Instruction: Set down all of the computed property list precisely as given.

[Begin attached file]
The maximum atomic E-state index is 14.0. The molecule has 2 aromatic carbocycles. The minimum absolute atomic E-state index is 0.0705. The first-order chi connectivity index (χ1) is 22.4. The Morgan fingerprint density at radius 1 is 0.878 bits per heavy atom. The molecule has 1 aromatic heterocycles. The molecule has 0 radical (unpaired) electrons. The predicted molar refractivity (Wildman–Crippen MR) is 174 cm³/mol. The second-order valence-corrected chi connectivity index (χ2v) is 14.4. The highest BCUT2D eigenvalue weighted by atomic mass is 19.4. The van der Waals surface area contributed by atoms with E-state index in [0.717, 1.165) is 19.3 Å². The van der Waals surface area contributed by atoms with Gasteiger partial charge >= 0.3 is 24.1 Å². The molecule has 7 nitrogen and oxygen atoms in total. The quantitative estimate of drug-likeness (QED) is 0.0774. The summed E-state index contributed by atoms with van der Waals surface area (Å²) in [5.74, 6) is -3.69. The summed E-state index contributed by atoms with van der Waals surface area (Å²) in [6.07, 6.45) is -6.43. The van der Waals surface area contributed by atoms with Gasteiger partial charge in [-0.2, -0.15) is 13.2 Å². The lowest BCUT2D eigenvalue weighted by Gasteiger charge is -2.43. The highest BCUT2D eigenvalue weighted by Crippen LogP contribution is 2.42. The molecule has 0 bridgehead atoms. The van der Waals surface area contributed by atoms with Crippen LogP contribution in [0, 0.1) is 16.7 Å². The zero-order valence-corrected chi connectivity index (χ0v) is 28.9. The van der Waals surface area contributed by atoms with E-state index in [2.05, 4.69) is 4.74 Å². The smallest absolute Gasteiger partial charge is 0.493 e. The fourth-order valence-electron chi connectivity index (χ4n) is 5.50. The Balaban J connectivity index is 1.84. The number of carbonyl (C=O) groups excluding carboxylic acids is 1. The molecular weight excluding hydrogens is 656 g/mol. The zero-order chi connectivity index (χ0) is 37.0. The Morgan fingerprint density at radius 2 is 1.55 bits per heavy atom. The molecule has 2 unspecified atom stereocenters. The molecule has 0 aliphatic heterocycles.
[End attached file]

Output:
The maximum atomic E-state index is 14.0. The molecule has 2 aromatic carbocycles. The minimum absolute atomic E-state index is 0.0705. The first-order chi connectivity index (χ1) is 22.4. The Morgan fingerprint density at radius 1 is 0.878 bits per heavy atom. The molecule has 1 aromatic heterocycles. The molecule has 0 radical (unpaired) electrons. The predicted molar refractivity (Wildman–Crippen MR) is 174 cm³/mol. The second-order valence-corrected chi connectivity index (χ2v) is 14.4. The highest BCUT2D eigenvalue weighted by atomic mass is 19.4. The van der Waals surface area contributed by atoms with E-state index in [0.717, 1.165) is 19.3 Å². The van der Waals surface area contributed by atoms with Gasteiger partial charge >= 0.3 is 24.1 Å². The molecule has 7 nitrogen and oxygen atoms in total. The quantitative estimate of drug-likeness (QED) is 0.0774. The summed E-state index contributed by atoms with van der Waals surface area (Å²) in [5.74, 6) is -3.69. The summed E-state index contributed by atoms with van der Waals surface area (Å²) in [6.07, 6.45) is -6.43. The van der Waals surface area contributed by atoms with Gasteiger partial charge in [-0.2, -0.15) is 13.2 Å². The lowest BCUT2D eigenvalue weighted by Gasteiger charge is -2.43. The highest BCUT2D eigenvalue weighted by Crippen LogP contribution is 2.42. The molecule has 0 bridgehead atoms. The van der Waals surface area contributed by atoms with Crippen LogP contribution in [0, 0.1) is 16.7 Å². The zero-order valence-corrected chi connectivity index (χ0v) is 28.9. The van der Waals surface area contributed by atoms with E-state index in [2.05, 4.69) is 4.74 Å². The smallest absolute Gasteiger partial charge is 0.493 e. The fourth-order valence-electron chi connectivity index (χ4n) is 5.50. The Balaban J connectivity index is 1.84. The number of carbonyl (C=O) groups excluding carboxylic acids is 1. The molecular weight excluding hydrogens is 656 g/mol. The zero-order chi connectivity index (χ0) is 37.0. The Morgan fingerprint density at radius 2 is 1.55 bits per heavy atom. The molecule has 2 unspecified atom stereocenters. The molecule has 0 aliphatic heterocycles.